A zen master famed for spreading Buddhism in the West, and who was once a confidant of the US civil rights leader Martin Luther King, has accused Vietnam's Communist government of dispatching violent mobs to attack his followers and force them from their monasteries.
Thich Nhat Hanh, who fled into exile in France four decades ago and who has long battled for greater religious rights in his motherland, said his followers in Vietnam were being regularly abused. "Our country does not yet have true religious freedom and the government tightly controls the Buddhist church machinery," Mr Nhat Hanh wrote in a letter to supporters. "The Buddhist church is helpless, unable to protect its own children. This is a truth clearly seen by everyone."
The Buddhist leader spoke out after hundreds of his followers were forced to flee when gangs, including members of the police, assaulted terrified nuns and monks. Following the first attack in September, they took shelter in another monastery, only to be targeted again last month.
The government, which has always sought to maintain a firm grip on religion, denies any involvement in the attacks and dismisses them as a dispute between separate Buddhist groups. But supporters of Mr Nhat Hanh say they have been targeted ever since he made a highly publicised appeal to the government to broaden religious freedom.
After spending 40 years in exile in France, he returned to Vietnam in 2005 for a visit which many believed was a step forward in relaxing controls of religious groups, all of which must be registered with the government. Two years later, the Buddhist leader visited again and appealed for greater tolerance when he met the Vietnamese leader, President Nguyen Minh Triet.
In a letter to followers, obtained by the Associated Press, the 83-year-old master, who teaches at his Plum Village monastery in the Dordogne, asked: "Where did the money come from to pay these mobs? Was it tax money?"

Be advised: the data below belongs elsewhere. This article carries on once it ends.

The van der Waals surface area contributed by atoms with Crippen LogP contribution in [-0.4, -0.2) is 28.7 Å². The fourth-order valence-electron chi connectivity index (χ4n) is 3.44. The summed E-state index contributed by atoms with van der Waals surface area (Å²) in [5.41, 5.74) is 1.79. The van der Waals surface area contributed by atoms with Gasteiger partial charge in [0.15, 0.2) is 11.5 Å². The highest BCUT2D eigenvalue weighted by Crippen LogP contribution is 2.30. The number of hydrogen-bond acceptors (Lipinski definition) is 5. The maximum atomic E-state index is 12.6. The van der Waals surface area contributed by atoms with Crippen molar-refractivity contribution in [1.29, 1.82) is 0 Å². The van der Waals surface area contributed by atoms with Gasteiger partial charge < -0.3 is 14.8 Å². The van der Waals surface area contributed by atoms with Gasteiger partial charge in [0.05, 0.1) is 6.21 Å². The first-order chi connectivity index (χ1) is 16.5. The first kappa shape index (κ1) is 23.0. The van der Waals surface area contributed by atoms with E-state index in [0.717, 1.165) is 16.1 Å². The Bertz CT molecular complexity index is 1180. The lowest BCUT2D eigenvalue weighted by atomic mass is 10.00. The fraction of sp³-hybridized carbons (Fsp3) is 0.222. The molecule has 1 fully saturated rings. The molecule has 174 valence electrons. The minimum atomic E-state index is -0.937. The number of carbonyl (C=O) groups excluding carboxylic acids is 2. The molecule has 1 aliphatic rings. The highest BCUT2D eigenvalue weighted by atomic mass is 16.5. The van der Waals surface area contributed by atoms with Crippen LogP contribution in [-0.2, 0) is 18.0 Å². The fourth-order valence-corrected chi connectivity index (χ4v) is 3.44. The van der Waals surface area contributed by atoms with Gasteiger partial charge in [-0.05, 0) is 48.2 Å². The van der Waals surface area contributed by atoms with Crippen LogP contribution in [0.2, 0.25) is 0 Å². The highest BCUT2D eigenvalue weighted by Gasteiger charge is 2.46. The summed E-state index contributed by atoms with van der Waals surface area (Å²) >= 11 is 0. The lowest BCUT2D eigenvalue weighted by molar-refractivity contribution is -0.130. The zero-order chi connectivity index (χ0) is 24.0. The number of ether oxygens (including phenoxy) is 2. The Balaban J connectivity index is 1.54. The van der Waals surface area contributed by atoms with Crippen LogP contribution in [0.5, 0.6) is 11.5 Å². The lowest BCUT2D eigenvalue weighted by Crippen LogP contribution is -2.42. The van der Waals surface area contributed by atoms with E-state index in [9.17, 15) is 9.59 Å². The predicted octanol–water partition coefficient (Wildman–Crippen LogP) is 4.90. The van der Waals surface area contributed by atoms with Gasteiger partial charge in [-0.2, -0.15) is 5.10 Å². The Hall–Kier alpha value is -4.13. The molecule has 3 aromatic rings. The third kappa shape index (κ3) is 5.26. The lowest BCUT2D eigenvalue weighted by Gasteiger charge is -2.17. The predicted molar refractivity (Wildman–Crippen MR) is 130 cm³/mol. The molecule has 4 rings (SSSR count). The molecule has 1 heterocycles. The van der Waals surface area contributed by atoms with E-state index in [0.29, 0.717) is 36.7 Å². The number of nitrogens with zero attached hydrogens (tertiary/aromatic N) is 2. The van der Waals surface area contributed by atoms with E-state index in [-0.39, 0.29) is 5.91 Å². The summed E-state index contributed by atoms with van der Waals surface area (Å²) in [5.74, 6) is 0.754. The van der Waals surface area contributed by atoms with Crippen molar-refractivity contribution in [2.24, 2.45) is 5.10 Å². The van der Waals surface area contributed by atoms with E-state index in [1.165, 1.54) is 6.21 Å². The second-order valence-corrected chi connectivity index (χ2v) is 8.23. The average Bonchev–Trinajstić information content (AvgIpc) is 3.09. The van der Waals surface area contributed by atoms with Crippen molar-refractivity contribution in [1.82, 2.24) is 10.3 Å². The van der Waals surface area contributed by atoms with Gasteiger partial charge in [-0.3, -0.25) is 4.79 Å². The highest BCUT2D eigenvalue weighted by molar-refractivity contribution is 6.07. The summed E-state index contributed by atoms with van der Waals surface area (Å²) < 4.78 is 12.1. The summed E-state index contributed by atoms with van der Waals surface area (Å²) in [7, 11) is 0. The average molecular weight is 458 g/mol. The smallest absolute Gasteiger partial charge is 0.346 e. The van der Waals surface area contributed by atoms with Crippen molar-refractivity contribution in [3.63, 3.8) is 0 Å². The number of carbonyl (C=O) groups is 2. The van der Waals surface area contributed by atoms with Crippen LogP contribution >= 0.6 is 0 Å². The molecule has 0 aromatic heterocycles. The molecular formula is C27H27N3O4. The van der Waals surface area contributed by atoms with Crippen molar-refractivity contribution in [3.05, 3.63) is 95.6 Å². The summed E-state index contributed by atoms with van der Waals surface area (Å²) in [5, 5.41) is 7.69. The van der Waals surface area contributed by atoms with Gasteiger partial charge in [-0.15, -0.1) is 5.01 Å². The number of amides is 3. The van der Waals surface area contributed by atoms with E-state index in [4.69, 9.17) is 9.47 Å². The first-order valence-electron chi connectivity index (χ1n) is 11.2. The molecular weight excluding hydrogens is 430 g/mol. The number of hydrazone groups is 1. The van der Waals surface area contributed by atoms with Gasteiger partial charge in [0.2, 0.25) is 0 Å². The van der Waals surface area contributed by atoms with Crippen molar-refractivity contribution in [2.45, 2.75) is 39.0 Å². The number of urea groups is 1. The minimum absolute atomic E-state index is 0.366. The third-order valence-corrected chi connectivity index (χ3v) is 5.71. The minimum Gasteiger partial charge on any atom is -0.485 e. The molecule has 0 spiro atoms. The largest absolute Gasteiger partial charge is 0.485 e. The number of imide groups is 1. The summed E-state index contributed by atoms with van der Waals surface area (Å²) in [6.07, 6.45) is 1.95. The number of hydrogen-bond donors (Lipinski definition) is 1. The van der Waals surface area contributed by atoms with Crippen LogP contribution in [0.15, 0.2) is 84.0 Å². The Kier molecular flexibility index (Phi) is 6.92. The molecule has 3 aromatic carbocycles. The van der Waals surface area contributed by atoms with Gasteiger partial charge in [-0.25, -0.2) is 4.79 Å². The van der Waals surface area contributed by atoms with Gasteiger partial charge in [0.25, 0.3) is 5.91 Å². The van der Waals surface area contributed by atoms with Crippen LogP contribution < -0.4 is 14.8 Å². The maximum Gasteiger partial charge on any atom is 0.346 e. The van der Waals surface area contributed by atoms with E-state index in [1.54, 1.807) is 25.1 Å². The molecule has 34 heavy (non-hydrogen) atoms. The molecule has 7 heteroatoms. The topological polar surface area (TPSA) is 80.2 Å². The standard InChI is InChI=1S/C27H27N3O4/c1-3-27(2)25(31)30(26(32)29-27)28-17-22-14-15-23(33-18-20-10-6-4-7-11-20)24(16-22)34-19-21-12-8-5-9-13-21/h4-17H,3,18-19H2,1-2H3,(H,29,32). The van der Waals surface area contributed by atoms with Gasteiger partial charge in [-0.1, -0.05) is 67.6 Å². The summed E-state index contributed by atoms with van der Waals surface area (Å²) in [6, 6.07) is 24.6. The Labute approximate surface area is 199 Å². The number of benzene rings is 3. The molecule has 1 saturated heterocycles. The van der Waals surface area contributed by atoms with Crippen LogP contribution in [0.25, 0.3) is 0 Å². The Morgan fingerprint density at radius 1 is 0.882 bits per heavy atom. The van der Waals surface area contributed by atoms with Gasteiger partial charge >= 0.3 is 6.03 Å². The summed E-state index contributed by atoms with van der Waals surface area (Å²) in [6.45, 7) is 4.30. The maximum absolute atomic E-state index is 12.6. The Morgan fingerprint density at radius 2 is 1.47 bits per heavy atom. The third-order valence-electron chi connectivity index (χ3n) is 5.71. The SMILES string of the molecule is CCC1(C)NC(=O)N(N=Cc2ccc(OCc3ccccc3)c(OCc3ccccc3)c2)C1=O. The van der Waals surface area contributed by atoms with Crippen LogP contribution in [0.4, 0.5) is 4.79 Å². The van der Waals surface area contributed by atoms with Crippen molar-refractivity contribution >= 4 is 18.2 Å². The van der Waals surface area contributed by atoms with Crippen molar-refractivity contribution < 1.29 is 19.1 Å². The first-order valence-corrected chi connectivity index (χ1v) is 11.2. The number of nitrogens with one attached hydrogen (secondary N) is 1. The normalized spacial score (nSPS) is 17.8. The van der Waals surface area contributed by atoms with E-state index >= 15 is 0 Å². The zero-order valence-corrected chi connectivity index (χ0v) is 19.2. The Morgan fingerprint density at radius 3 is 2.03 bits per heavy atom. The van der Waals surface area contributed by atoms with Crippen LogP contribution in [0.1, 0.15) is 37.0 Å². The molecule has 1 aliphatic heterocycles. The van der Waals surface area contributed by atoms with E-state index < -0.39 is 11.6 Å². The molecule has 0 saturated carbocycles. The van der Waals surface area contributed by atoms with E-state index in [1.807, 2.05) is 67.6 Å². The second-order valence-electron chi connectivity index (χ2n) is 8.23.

Mr Nhat Hanh, who was nominated for the Nobel Peace Prize in 1967 for his outspoken opposition to the Vietnam war, praised his followers for staying calm and likened their behaviour to the example set by the Indian independence leader Mahatma Gandhi. He said they had done so despite some senior monks being "dragged, throttled, choked and thrown into cars as if they were trash cans".
Yesterday Vietnamese officials, who have long pressured Buddhists to join an "official" church and have outlawed "dissident" sects, denied the claims made by the influential religious leader.
"This is a dispute between two Buddhist factions," said Nguyen Ngoc Dong, vice-chairman of the Lam Dong provincial government. "We have tried our best to ensure safety and social order for the people involved. Everything would have gone smoothly if not for the dispute between followers of the Plum Village practice, and the monks and nuns residing permanently at Bat Nha monastery."
Last month, a report by Human Rights Watch confirmed the attacks on the Buddhist leader's supporters and claimed undercover police and Communist party officials were involved. "Vietnam's international donors should insist the government halt the attacks on the monks and nuns in Lam Dong, allow them to practise their religion, and prevent any further violent expulsions," said Elaine Pearson, the deputy Asia director of Human Rights Watch.